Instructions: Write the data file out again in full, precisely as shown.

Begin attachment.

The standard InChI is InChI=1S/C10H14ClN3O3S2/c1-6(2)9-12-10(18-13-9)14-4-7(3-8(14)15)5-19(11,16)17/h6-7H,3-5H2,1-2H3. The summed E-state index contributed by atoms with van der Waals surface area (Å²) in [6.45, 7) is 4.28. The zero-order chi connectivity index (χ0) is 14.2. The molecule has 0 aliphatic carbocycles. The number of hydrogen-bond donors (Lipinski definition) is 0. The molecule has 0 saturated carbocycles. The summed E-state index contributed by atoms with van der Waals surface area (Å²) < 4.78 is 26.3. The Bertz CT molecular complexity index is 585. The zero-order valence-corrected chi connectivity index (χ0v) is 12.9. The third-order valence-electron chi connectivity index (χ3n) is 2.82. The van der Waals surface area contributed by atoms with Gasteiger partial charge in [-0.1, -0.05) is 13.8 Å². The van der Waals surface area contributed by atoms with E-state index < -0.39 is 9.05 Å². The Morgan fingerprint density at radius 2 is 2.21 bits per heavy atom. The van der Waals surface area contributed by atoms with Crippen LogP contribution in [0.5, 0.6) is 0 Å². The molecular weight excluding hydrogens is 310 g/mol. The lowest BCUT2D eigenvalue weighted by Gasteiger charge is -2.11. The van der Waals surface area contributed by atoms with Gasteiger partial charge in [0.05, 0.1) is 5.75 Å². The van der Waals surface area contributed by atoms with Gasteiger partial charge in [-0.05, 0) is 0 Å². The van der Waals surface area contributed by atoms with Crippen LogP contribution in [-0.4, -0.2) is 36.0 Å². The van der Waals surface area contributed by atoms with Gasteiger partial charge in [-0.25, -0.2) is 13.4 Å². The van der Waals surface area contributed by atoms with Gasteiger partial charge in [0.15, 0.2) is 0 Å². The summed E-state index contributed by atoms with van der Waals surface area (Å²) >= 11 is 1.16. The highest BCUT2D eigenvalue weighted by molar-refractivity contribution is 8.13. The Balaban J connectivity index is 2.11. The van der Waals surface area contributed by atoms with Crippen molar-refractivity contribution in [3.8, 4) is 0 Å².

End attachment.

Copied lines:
The standard InChI is InChI=1S/C10H14ClN3O3S2/c1-6(2)9-12-10(18-13-9)14-4-7(3-8(14)15)5-19(11,16)17/h6-7H,3-5H2,1-2H3. The summed E-state index contributed by atoms with van der Waals surface area (Å²) in [6.45, 7) is 4.28. The zero-order chi connectivity index (χ0) is 14.2. The molecule has 0 aliphatic carbocycles. The number of hydrogen-bond donors (Lipinski definition) is 0. The molecule has 0 saturated carbocycles. The summed E-state index contributed by atoms with van der Waals surface area (Å²) < 4.78 is 26.3. The Bertz CT molecular complexity index is 585. The zero-order valence-corrected chi connectivity index (χ0v) is 12.9. The third-order valence-electron chi connectivity index (χ3n) is 2.82. The van der Waals surface area contributed by atoms with Gasteiger partial charge in [-0.1, -0.05) is 13.8 Å². The van der Waals surface area contributed by atoms with E-state index < -0.39 is 9.05 Å². The Morgan fingerprint density at radius 2 is 2.21 bits per heavy atom. The van der Waals surface area contributed by atoms with Crippen LogP contribution in [0.5, 0.6) is 0 Å². The molecular weight excluding hydrogens is 310 g/mol. The lowest BCUT2D eigenvalue weighted by Gasteiger charge is -2.11. The van der Waals surface area contributed by atoms with Gasteiger partial charge in [0.05, 0.1) is 5.75 Å². The van der Waals surface area contributed by atoms with Gasteiger partial charge in [-0.05, 0) is 0 Å². The van der Waals surface area contributed by atoms with Crippen LogP contribution in [-0.4, -0.2) is 36.0 Å². The van der Waals surface area contributed by atoms with Gasteiger partial charge in [-0.25, -0.2) is 13.4 Å². The van der Waals surface area contributed by atoms with Gasteiger partial charge in [0.15, 0.2) is 0 Å². The summed E-state index contributed by atoms with van der Waals surface area (Å²) >= 11 is 1.16. The highest BCUT2D eigenvalue weighted by molar-refractivity contribution is 8.13. The Balaban J connectivity index is 2.11. The van der Waals surface area contributed by atoms with Crippen molar-refractivity contribution in [3.8, 4) is 0 Å².